A cross-party group of South Korean lawmakers have reportedly called on the government to ease regulation of cryptocurrencies and blockchain technology. The news was reported by local English-language newspaper the Korea Herald on April 7.
Notwithstanding the ruling Democratic Party’s broad agenda of deregulation, the lawmakers claim the Moon Jae-in administration is pursuing measures that stifle and hamper growth of the nascent industry. They reportedly claim the country’s financial regulator, the Financial Services Commission, has taken an unduly conservative stance toward easing regulation of the sector.
In a speech on Friday during the 2019 Deconomy Conference at the National Assembly, Rep. Min Byung-doo of the Democratic Party reportedly stated that:
“The government said it would lower regulation barriers, but cryptocurrency and blockchain are not subject (to such a move), which is a contradiction. It is now time to review previous regulations and ease them according to needs.”
Min, who chairs the parliamentary National Policy Committee, reportedly pledged to raise the matter of crypto deregulation with president Moon, noting he had been consulting with high-level presidential aides to that end.
Also appearing before the National Assembly, Ethereum (ETH) co-founder Vitalik Buterin is said to have echoed these bipartisan calls on the government to drop its counter-productive handling of the industry. Financial news outlet Fxstreet reports he argued that the Korean government cannot foster blockchain technology and yet prohibit crypto assets, as the two are inextricable.
As previously reported, Song Hee-kyong — a representative of the opposition Liberty Korea Party and co-president of the 4th Industry Forum of the National Assembly — has for his part proposed a revision of existing frameworks to provide robust support for the blockchain industry.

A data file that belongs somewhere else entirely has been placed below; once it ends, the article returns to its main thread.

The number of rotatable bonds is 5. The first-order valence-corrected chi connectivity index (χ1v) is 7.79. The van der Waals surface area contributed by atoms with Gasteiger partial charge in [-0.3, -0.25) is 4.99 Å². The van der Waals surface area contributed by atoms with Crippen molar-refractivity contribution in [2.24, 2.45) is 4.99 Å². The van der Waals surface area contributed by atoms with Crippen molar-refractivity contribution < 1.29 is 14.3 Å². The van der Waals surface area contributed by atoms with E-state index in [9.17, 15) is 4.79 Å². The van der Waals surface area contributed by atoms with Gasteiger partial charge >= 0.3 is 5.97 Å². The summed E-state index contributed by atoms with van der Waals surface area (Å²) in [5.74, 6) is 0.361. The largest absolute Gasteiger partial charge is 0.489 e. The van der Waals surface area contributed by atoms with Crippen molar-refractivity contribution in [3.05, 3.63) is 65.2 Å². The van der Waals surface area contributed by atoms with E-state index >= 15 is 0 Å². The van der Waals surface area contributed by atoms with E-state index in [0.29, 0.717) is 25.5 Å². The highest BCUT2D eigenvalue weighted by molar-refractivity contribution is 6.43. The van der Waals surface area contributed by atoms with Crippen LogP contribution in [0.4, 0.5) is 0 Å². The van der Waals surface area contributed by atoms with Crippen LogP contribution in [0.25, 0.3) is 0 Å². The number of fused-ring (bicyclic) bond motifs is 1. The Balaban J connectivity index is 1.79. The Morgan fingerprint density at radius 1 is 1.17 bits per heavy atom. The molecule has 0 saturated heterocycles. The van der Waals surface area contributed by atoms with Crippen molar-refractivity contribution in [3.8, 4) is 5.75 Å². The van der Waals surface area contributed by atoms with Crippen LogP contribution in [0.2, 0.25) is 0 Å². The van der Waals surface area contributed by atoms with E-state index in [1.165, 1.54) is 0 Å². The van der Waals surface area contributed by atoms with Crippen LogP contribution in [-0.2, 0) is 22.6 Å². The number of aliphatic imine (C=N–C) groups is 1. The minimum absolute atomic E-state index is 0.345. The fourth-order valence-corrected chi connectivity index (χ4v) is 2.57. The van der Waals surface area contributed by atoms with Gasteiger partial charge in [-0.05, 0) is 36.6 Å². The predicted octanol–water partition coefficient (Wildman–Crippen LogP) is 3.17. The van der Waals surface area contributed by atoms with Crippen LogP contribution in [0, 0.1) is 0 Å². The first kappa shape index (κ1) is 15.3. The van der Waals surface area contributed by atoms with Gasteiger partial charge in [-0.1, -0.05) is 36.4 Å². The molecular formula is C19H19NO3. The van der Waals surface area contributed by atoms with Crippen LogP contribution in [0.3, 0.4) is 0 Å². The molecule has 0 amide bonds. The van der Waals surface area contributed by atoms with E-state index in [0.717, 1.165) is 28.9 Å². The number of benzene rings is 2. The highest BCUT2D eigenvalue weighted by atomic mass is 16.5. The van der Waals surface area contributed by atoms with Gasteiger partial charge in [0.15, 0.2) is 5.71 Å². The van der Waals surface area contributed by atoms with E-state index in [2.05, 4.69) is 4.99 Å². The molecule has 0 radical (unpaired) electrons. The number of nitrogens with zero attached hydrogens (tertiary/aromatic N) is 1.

The Korea Herald cites further details of Song’s comments before the National Assembly, where he reportedly stated:
“Although many customers rely on blockchain for a technological breakthrough, they suffer from lack of systemic support. The government’s vision of promoting the blockchain industry is nothing but talk.”
South Korea banned initial coin offerings (ICOs) in September 2018, claiming that the practice of raising funds through the issuance of cryptocurrency tokens was almost a gamble.
This January, the FSC resolved to keep the ICO ban, and in early March, the country’s Supreme Prosecutors’ Office established a dedicated task force to fight crypto-related crimes.
The government has nonetheless said it will triple its blockchain budget for 2019 as compared with the previous year, and has to date pursued numerous blockchain initiatives at local and state levels. This February, the Liberty Korea Party pledged to promote blockchain across multiple fields, isolating it as one of the key technologies of the fourth industrial revolution.
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